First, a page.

The Program: Phase 2
Supporting You During This Phase
By popular request, here are the answers to common questions about Phases 2 and 3, where most people lose the majority of their excess weight.
Why has my weight loss plateaued?
Different people respond to Atkins low-carb diet differently. Some people lose weight consistently; others do so in fits and starts. Review the course for the phase you're in to ensure you're doing everything right. If you're still in the first few weeks or months with lots of weight to lose, you may have increased your daily carb intake too quickly. Drop back by 5 grams and, after a week, another five, if necessary.
Are your weight loss expectations realistic? If you're in Pre-Maintenance, you may have reached your body's natural weight.
Another possibility is that you've exceeded your personal carb balance or Carbohydrate Level for Losing (CLL) and prematurely stumbled upon your Atkins Carbohydrate Equilibrium (ACE), where weight stabilizes. In this case, you'll need to reduce your carb intake by 10 daily grams (or possibly more) of Net Carbs to reignite weight loss.
If none of the above applies, remember that a true plateau is the loss of no pounds and no inches for at least four weeks, despite the following Atkins low-carb diet to the letter. Refer to Lesson 2 of the Phase 2 course for specifics on how to break a plateau. Keep doing everything right and be patient. We promise that weight loss eventually resumes.
What do I do if I slip up or even fall off the wagon?
First, don't feel guilty or get discouraged. Remember that a misstep is not failure—it's an opportunity to recommit to the program. Analyze why you slipped up and how you'll deal with a similar situation in the future.
You ate unacceptable foods at a social gathering. Solution: Next time, have a low-carb snack before you go to mute your appetite. The Atkins community forums offer lots of tips about dining in restaurants.
: You had nothing suitable to eat and made a poor choice. Solution: Always have the right foods on hand.
: You "treated" yourself because you felt down. Solution: Have an Atkins buddy to call in moments of weakness.
You mistakenly assumed certain foods were low in carbs. Solution: Always check the Carb Counter (see Resources) or Nutritional Facts panel to determine the Net Carb count.
You ignored hunger cues or skipped a meal, got ravenous and gorged. Solution: Eat regularly and learn to listen to your body.
Whatever the reason, get right back on the wagon. If you've had one bad day carb-wise, simply eat properly the next day—and subsequent days. If you've been completely out of control for more than a few days, you may need to return to Induction for a week or two until you get your appetite and cravings under control.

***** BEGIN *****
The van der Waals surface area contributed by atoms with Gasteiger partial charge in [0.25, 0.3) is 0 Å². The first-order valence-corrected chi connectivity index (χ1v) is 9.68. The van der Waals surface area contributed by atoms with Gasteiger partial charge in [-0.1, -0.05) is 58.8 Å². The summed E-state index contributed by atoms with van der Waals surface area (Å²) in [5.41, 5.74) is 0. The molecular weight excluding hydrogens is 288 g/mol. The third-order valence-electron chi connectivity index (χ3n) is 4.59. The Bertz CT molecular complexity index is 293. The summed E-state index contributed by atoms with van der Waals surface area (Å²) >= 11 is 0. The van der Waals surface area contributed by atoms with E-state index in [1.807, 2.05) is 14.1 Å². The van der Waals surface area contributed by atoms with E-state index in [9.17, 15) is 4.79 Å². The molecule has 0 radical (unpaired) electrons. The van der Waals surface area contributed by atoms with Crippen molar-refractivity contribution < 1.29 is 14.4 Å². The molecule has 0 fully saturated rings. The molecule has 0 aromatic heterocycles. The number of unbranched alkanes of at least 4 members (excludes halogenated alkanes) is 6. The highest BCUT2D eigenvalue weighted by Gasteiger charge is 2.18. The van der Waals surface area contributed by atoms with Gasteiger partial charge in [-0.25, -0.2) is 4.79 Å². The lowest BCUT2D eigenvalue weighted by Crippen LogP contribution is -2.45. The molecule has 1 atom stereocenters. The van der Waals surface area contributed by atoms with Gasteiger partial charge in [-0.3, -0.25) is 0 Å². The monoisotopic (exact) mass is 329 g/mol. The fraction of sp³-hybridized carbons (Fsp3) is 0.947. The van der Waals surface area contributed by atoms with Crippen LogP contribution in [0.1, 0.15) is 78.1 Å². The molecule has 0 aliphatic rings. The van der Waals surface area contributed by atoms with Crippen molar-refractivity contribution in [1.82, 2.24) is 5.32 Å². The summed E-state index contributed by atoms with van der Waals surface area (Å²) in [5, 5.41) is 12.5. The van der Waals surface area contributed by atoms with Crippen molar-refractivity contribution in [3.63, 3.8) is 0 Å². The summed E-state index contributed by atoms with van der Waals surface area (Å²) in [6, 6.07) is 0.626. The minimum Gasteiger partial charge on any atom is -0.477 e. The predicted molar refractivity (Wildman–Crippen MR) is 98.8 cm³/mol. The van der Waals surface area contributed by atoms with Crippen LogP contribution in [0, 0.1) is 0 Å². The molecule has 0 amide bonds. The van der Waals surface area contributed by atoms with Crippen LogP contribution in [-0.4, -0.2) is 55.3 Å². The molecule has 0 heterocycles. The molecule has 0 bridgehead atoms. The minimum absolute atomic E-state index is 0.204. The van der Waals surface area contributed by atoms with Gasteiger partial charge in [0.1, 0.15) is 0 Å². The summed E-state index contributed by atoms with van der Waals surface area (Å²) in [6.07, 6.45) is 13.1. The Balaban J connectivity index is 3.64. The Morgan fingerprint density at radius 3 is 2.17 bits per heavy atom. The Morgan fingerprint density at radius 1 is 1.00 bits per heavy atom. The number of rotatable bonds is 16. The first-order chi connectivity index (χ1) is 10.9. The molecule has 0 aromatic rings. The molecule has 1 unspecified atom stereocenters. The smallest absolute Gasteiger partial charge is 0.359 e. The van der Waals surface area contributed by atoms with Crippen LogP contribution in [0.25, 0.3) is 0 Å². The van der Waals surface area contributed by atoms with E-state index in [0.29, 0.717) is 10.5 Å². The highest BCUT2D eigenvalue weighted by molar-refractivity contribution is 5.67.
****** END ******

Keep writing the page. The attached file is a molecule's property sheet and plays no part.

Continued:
Why do I binge and how can I stop it?
Almost everyone has one or more trigger foods. Unlike hours after a high-carb meal, when you find yourself craving more carbs, a trigger food produces a more immediate reaction. Eat one pretzel, scoop of ice cream or another high-carb food, and you simply can't stop there. If possible, you might simply banish the offending food from the house.
But until you deal with the underlying reason for this uncontrollable reaction, you haven't really resolved the issue. In many cases, trigger foods are associated with past experiences. Perhaps pistachio ice cream reminds you of eating at a certain restaurant as a child. The first step to taking control is to understand why certain foods exert power over you.
To combat bingeing, also be sure to eat enough fat and protein, the twin keys to appetite control, and don't eat too many carbohydrates. If you're at or just below your carb tolerance level, you should be in control of your appetite, even several hours after eating. But if you're above your carb threshold, feeling empty always triggers hunger.
If you experience bingeing, reduce your daily carb intake until the urge to binge goes away, and follow these tips:
Never shop for food when you're hungry.
Don't wait until you're famished to eat.
Don't buy food to eat in the car.
Don't nosh in front of the television or at a theater when you may lose track of how much you're eating.
Always have suitable snacks on hand.
Why have I suddenly regained lost weight?
A typical adult's body contains about 40 quarts of water, but it can safely range between 39 and 41 quarts. Since each quart weighs two pounds, your body weight randomly varies across a four-pound "gray zone." Thirst and kidney function only kick in when you get to the top or bottom of this zone.
Cutting carbs to less than 50 grams per day clears a few pounds of extra water, but that just pushes your four-pound zone of natural variance that much lower, without narrowing the range. Add to this the two to five pounds of water that premenstrual women typically retain, and you'll see why the scale cannot possibly be that precise in measuring progress when you're losing, say, three pounds of fat a week.